MCWHORTER: I cannot believe that the typical view among scientists is such that they’re not as fascinated by that question, and this possible boundary to our knowledge, that you are. It’s so utterly fascinating. And yet I remember when Darwin’s Black Box came out, I grabbed it, I was fascinated by this, it opened my eyes. And I had a scientist friend, an eminent one; I will not name them or even give their gender. But I had that scientist over to dinner, and when I gave that scientist your book and said “Have you read this one?” that scientist, literally, and they (yes, singular “they”) were being kind of theatrical, but, they literally threw it across the room. They just could not entertain that this book (and it was gaining a reputation) could possibly be making any sense. But, of course, that wasn’t a discussion. I could not get this person to discuss what was so wrong with the idea. Nevertheless I’m sure that people like, you know, Sean Carroll, are scoffing at The Edge of Evolution, to the extent that he has actually read it. Certainly he feels that it’s not even worth any kind of notice and that there are things you’re leaving out, etc. Also the book came out two years ago, and I imagine you probably wrote it in 2005, science proceeds quickly. What do you think a Sean Carroll (and I’m using him as a stand-in for all these evo/devo people who seem to think that they’ve got it all figured out) what would he say your mistake is? Because I’m sure you’ve thought about that. Where are you going wrong according to the conventional wisdom?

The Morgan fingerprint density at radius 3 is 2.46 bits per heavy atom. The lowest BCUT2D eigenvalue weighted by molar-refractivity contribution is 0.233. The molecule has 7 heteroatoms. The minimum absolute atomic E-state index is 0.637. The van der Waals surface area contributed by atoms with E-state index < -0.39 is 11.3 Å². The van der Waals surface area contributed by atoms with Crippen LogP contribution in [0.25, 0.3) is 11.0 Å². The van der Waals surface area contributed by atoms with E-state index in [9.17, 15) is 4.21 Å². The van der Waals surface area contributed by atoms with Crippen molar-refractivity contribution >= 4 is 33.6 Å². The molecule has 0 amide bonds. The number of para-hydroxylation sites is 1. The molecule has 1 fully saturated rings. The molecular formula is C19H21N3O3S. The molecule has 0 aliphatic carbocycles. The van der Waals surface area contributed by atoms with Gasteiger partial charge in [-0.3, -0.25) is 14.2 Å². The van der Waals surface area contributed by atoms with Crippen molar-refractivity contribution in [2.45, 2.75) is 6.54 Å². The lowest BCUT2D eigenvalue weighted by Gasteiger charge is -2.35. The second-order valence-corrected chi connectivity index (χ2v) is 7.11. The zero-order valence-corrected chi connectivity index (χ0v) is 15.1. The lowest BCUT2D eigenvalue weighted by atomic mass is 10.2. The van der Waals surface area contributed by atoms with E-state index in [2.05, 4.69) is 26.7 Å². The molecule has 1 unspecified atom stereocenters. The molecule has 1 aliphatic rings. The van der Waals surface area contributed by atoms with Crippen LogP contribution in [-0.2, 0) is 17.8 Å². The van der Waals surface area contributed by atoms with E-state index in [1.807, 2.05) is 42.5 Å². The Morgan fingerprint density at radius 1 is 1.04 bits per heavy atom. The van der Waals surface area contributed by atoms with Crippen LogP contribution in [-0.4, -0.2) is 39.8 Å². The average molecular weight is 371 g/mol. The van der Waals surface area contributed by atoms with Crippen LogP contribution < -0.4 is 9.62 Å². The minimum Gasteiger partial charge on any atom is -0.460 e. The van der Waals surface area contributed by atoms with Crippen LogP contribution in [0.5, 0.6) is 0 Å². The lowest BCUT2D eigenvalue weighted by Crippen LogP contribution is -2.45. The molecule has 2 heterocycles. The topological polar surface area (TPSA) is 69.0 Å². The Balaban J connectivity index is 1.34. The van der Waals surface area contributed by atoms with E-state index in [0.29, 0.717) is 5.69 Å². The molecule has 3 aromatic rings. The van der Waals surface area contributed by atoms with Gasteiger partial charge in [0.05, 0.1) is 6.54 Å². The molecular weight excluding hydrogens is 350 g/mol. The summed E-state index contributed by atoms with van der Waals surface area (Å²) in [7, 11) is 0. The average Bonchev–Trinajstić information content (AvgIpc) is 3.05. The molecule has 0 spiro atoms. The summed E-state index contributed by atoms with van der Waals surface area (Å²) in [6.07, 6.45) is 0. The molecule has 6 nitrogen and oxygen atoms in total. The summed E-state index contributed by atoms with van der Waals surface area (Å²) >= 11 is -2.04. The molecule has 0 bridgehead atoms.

BEHE: Well, let me just say that I know Sean Carroll. Sean Carroll is a friend of mine. Actually I just met him at a recent evolutionary biology meeting a couple of months ago, he’s a real nice guy.
MCWHORTER: So you two can have beer and interact?
BEHE: Yeah, yeah, we can talk, he’s a friendly fellow. But from his review (he reviewed the book for Science magazine), his objections to it were simply wrong. He talked about, I pointed out in the book how protein/protein binding sites would be very difficult to get by random mutation and natural selection.
BEHE: And he thought, well, this would be easy. All you would have to do is make two amino acid changes, or, one amino acid change and you’d have a brand new binding site.
BEHE: But you can’t do that. And what one sees when one looks at results such as the evolution of malaria in the wild is that his imagined new protein binding sites never show up.
BEHE: And neither do they show up in experimental evolutionary laboratories when people are growing bacteria and trying to make them change. So all of his objections were easily answered. The big problem I had with the review was the tone of scorn as you said. The tone of scorn that was in it, clearly these are questions that we don’t know about yet, and…
BEHE: You might take a position (as a lot of people do) well yeah we don’t know about it yet but I’m not going down the design route, I don’t think that’s going to pan out. Well, okay. But, to deny that Darwinism has these problems, is kind of sticking your head in the sand.